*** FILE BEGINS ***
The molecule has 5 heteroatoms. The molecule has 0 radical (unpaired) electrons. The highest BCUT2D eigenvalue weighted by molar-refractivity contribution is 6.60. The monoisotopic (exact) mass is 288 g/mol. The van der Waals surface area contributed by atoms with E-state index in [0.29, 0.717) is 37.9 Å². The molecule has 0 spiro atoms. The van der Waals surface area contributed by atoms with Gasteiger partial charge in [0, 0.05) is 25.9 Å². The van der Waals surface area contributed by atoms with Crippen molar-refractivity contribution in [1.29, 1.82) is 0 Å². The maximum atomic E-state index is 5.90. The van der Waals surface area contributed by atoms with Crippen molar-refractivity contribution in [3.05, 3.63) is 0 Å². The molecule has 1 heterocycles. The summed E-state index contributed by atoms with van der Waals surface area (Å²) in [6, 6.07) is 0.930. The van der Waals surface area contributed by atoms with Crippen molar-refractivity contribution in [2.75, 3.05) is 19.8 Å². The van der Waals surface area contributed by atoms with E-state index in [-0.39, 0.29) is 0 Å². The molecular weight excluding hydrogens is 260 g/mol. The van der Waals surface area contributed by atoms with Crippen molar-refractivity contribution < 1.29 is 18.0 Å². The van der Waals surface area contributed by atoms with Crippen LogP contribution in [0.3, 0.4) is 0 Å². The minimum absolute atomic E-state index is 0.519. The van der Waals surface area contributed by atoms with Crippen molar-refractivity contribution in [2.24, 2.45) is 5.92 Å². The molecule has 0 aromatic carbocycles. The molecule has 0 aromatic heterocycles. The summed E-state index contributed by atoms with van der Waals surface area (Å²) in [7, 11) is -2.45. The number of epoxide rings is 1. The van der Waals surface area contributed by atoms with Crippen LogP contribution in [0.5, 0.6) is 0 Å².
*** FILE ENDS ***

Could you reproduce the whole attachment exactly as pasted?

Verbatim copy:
The molecule has 5 heteroatoms. The molecule has 0 radical (unpaired) electrons. The highest BCUT2D eigenvalue weighted by molar-refractivity contribution is 6.60. The monoisotopic (exact) mass is 288 g/mol. The van der Waals surface area contributed by atoms with E-state index in [0.29, 0.717) is 37.9 Å². The molecule has 0 spiro atoms. The van der Waals surface area contributed by atoms with Gasteiger partial charge in [0, 0.05) is 25.9 Å². The van der Waals surface area contributed by atoms with Crippen molar-refractivity contribution in [1.29, 1.82) is 0 Å². The maximum atomic E-state index is 5.90. The van der Waals surface area contributed by atoms with Crippen molar-refractivity contribution in [3.05, 3.63) is 0 Å². The molecule has 1 heterocycles. The summed E-state index contributed by atoms with van der Waals surface area (Å²) in [6, 6.07) is 0.930. The van der Waals surface area contributed by atoms with Crippen molar-refractivity contribution in [2.75, 3.05) is 19.8 Å². The van der Waals surface area contributed by atoms with E-state index in [-0.39, 0.29) is 0 Å². The molecular weight excluding hydrogens is 260 g/mol. The van der Waals surface area contributed by atoms with Crippen molar-refractivity contribution < 1.29 is 18.0 Å². The van der Waals surface area contributed by atoms with Crippen LogP contribution in [0.3, 0.4) is 0 Å². The minimum absolute atomic E-state index is 0.519. The van der Waals surface area contributed by atoms with Crippen molar-refractivity contribution in [2.24, 2.45) is 5.92 Å². The molecule has 0 aromatic carbocycles. The molecule has 0 aromatic heterocycles. The summed E-state index contributed by atoms with van der Waals surface area (Å²) in [7, 11) is -2.45. The number of epoxide rings is 1. The van der Waals surface area contributed by atoms with Crippen LogP contribution in [0.5, 0.6) is 0 Å².